According to the Economist (see Overstretched), the recession has put far greater demands on those employees who were lucky enough to keep their jobs but, as a result, have had to fulfil the responsibilities of those who left. The Corporate Leadership Council reports that "the average ‘job footprint’ (what a worker is expected to do) has increased by a third since the beginning of the recession." While initially there may have been a fair amount of enthusiasm to pull together in order to get through the crisis, it seems that the joke is now running thin. According to a Hay survey, "63% of workers say that their employers do not appreciate their extra effort. And 57% feel that employees are treated like dispensable commodities. Half report that their current level of work is unsustainable. People are wearying of frantic reorganisation as well as the added toil—floods of memos and meetings, endless reshuffles, the exhortations to do more with less." Apparently, "59% of its sample are either considering leaving or actively looking for a new job—and more than 85% of those who are not in the job market are staying only because that market is so dismal."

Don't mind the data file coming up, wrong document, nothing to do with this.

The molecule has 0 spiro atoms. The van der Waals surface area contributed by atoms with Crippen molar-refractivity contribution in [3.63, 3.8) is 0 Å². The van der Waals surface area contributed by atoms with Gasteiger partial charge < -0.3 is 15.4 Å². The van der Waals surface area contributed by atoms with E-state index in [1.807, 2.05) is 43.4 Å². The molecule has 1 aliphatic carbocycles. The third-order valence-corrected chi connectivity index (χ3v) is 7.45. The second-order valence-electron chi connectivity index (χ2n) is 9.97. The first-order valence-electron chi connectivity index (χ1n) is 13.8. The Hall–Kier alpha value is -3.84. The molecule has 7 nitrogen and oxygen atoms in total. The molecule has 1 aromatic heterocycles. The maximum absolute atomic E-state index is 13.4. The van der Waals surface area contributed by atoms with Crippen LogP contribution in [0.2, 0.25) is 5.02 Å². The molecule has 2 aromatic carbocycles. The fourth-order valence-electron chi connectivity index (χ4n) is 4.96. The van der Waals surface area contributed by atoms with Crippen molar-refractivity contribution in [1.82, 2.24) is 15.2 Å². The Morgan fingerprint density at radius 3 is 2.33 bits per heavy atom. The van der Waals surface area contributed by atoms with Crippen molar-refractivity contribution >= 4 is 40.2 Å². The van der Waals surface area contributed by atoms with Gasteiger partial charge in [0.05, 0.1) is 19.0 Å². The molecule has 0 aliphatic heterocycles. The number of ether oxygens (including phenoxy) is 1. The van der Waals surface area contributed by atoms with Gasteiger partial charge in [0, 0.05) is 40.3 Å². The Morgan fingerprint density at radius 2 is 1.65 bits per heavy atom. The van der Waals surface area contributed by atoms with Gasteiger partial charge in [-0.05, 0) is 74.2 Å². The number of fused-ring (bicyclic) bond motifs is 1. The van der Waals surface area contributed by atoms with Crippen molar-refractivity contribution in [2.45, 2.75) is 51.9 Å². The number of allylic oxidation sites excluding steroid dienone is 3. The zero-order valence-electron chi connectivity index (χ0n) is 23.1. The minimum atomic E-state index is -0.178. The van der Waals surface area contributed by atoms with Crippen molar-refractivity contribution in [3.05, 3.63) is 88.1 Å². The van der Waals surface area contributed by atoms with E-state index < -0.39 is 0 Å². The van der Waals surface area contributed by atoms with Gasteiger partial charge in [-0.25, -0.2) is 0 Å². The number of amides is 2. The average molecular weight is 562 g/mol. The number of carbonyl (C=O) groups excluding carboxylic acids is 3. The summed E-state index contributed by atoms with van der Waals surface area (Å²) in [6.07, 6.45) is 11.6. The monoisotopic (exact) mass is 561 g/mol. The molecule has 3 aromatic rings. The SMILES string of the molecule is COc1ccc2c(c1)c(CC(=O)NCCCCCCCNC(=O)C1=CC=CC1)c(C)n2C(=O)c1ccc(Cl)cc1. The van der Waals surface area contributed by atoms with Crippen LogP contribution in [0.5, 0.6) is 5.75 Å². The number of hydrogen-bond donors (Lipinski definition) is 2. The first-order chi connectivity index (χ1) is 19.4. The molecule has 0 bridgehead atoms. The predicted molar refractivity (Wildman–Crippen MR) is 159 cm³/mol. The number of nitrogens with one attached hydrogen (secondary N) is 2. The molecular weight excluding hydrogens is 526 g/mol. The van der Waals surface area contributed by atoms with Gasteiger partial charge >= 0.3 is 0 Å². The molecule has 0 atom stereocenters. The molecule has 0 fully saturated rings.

This is, of course, a time bomb. Well before the recession, I noticed how my corporate clients were working far harder than I was and in much more frustrating circumstances. From the outside you got the distinct impression that much of this increased activity was unproductive, the blind leading the headless chickens. You can only live on adrenaline, coffee and alcohol for so long. Eventually it will be pay back time: illness, melancholy, fraught relationships and lack of motivation. Frantic activity is not a sign of good management; high productivity is, and that can only be sustained in the long run through properly balanced lifestyles, fulfilling jobs and supportive management.

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